New-York Historical Society

Category Archives: Library

American Eagle and Irish Harp: The Story of the New-York Hibernian Volunteers

A great deal of the work done on the Irish immigrant experience focuses on the refugees of Ireland’s potato blight in the late 1840s. However, the epic story of the Irish in America, and the challenges it encountered, did not begin there. One obscure chapter of this story is captured in the tale of the [...]

Happy Birthday Yellowstone!

Last Thursday (March 1), Yellowstone National Park marked its 140th year of existence. It’s also a perfect excuse to remind everyone that, despite our name, the New-York Historical Society’s collections document the history of the entire United States, not just of New York and its neighbors. In his 2008 television series documenting his tour of [...]

Ladies, Get Ready: Its a Leap Year!

Ever since the idea of an extra day every four years was implemented as a corrective measure for the calendar, it has been filled with traditions and superstitions.  One of these is the (shocking!) idea that a woman may propose to a man on February 29th (or anytime during a Leap Month or even the [...]

Mr. Mitchell’s Muscular Map

Post written by Eric Robinson It’s hard to believe, but a document with the imperious title A Map of the British and French Dominions in North America was the cartographic basis for our American republic. John Mitchell’s 1755 masterpiece provided the lens with which the founding generation negotiated independence and plotted westward settlement. Needless to [...]

Daniel E. Sickles: The Rotten Apple from the Big Apple

Far be it from us to dwell on the negatives of history, but there’s no denying that New York has produced its share of heels. High on anyone’s list should be Daniel Sickles. On a Sunday morning in February of 1859, the New York born and bred Sickles shot the un-armed Philip Barton Key (the son of [...]

Friggatriskaidekaphobes Need Not Apply

Written by Joseph Ditta, Reference Librarian Thirteenth Annual Report of the Thirteen Club, 1895 (cover) Happy Friday the Thirteenth! Are you cowering under the covers, hoping to escape the horrible tragedies that are doomed to hit you should you set foot out of bed? If you answered yes, we are sorry to say your friggatriskaidekaphobia [...]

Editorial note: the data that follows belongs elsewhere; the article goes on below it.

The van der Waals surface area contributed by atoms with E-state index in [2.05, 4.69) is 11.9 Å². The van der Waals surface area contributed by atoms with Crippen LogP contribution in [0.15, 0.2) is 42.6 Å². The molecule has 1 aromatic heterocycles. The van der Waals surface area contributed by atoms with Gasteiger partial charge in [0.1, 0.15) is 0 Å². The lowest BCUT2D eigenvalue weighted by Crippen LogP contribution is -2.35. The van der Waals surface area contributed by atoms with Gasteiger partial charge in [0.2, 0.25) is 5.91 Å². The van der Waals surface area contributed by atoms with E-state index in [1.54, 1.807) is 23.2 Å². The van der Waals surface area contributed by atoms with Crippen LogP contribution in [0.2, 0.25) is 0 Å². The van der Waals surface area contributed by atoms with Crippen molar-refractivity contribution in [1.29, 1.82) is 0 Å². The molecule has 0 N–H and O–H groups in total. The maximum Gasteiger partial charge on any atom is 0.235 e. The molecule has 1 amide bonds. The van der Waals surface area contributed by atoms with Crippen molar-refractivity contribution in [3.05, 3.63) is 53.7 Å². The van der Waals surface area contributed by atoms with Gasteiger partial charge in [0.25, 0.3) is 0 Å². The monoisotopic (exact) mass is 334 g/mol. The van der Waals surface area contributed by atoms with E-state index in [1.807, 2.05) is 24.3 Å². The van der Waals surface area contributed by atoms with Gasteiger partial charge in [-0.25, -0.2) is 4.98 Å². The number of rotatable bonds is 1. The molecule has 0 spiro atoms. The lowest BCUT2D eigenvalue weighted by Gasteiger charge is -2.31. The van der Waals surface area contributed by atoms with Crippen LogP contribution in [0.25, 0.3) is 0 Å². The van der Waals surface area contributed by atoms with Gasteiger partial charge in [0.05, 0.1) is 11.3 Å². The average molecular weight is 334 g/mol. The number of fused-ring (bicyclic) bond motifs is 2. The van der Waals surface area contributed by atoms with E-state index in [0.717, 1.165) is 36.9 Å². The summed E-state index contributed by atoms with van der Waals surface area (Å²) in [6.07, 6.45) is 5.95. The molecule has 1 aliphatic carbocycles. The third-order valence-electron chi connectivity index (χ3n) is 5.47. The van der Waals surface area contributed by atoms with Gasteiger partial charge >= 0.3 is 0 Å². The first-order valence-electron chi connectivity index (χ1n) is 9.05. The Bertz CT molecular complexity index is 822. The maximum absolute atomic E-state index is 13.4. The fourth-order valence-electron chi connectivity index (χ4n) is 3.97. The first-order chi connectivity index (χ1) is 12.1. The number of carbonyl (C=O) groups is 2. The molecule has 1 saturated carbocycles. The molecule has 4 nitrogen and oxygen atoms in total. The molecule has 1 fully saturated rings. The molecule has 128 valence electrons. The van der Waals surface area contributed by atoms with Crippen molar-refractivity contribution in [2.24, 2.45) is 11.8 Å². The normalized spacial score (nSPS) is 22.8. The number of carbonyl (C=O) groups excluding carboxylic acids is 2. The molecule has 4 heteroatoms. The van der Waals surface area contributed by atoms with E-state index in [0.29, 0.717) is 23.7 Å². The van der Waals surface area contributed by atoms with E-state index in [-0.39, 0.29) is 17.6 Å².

The Sailor’s Life

Sometimes primary sources overturn history’s misconceptions while at others they simply illustrate common knowledge. The latter is a task by a cache of records from the Richard Worsam Meade 2nd Papers in conveying the colorful life of a sailor. The documents in question all cover the Civil War service of the USS San Jacinto, a screw [...]

A Christmas Carol: One of those quaint, simple, affecting, humoursome things

Holidays evolve — for better or worse. And while there is reason to bemoan the creep of commercialism into every niche of the holiday season, such disappointment is not necessarily as recent as one might think. Charles Dickens’ iconic work, A Christmas Carol: In Prose: Being a ghost story of Christmas arrived in America at a time when contemporaries [...]

A Word about the Weather

Have you ever read a description of some idyllic, sun-soaked historical moment and wondered how a historian could have assembled such an image? Sometimes it’s pure fabrication, but if a researcher “does it by the book” there actually are sources for such details, even before official meteorological records were kept. According to the Encyclopedia of New York, [...]

A Castle on the Hudson: the Bannerman Island Story

Post written by Ashley Todd, a fall intern at N-YHS who processed the Bannerman Family Papers. The collection was generously donated by Virginia Betts in 2011. If you have ever taken the Metro-North Hudson Line train to Poughkeepsie then you are probably familiar with the haunting castle ruins that sit on a small island between [...]

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This is a blog created by staff members in the library to draw attention to the richness and diversity of our collections.

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